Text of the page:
The following text is an excerpt from a short story, the rough draft of which I recently completed.
* * *
The drive to the end of the road was about thirty minutes, and it passed through varied terrain. There was an industrial area with mills and factories and vast yards of semi trucks. Then cornfields, then soy, then other beans in flooded patches. He saw cattle and horses in their pens. The sprawling farmland looked to him like a fairy tale kingdom, green fields crisscrossed with meandering streams and patches of woodland. The massive grain elevators on the horizon were like castles that governed and protected their patches of countryside. This was the magic place, he thought. Beautiful and maybe a little bit wild. The type of place where wonderful things can happen, if one is lucky enough to happen upon them. If he found a good spot, he would pull over and take pictures and look through binoculars. If he was very lucky, he might think he saw something fantastic, like a coyote crossing a field. Or, he might find something unexpected, like an Indian head penny. All of it magic. Like it was Oz country.
It was a particularly lovely day, dry for summer, sunny and warm but not uncomfortable. The road circled a hill that sloped gently into a valley of ponds and cultivated fields. He wished there was a place to stop and take a picture, and then suddenly, he saw just the place. There was a little gravel inlet off to his right that passed through a clearing in the trees. It opened out onto a flat and open part of the hill. Smiling, he braked and turned in. The view was glorious. It really did look like a storybook. The southern horizon was clear, untouched by buildings or trees, unlike the hilly and forested ground to either side of him. At his feet were wheel ruts that led down toward the fields. He thought of the generations of carts and wagons that must have passed that way.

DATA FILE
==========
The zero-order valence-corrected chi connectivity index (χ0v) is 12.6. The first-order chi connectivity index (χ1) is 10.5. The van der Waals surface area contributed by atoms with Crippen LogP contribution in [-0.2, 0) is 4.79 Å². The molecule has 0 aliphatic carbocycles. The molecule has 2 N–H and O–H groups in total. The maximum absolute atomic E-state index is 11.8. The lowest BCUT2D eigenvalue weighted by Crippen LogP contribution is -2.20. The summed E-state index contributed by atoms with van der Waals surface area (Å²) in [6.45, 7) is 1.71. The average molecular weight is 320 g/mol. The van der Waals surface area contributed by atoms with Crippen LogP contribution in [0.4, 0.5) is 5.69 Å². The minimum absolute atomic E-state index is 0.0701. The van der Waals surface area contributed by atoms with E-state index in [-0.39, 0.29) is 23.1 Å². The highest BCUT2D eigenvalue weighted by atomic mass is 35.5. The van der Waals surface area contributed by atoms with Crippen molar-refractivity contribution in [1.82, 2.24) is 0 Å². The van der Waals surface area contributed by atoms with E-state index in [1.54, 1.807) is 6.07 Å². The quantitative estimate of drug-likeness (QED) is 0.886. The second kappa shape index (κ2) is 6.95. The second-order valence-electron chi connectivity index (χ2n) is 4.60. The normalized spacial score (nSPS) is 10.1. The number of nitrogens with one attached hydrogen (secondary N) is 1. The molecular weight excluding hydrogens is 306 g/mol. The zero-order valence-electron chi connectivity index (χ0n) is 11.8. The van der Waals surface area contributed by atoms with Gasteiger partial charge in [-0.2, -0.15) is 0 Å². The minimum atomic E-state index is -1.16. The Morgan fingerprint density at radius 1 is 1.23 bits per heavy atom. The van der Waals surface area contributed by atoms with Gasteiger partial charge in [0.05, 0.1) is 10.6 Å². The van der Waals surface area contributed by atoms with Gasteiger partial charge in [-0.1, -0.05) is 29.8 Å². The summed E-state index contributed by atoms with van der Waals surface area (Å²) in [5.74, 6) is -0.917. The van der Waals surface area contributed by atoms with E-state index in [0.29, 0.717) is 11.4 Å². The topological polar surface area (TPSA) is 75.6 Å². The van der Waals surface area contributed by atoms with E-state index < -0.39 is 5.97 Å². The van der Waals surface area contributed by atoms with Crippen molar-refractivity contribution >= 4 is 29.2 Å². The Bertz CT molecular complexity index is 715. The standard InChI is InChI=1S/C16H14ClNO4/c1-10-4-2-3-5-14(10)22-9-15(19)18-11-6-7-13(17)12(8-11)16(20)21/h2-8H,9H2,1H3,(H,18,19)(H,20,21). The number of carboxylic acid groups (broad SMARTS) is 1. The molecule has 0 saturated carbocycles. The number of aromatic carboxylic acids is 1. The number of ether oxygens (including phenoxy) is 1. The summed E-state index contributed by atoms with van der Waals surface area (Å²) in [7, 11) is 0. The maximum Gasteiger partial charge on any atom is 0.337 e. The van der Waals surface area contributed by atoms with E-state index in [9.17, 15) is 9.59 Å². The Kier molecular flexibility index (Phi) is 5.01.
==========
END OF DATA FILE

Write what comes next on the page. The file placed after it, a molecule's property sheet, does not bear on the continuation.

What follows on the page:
One thing that caught his eye was the path that the road took through the valley. It had curved quite a bit on its way through the hills, but once in the lowlands, it straightened out again, approaching its original shape and direction. But then, about halfway across the valley, it veered to the right at a ninety degree angle. It looked like it had probably been a proper T intersection once, but now, the far section of the road, the portion beyond the curve, was missing. Yes--when he looked closer, he could see how the copse of trees across the road was split down the middle, marking the path that the road used to take.
Now that's a funny thing, he thought. There used to be a road there, but not anymore. What happened to it?
* * *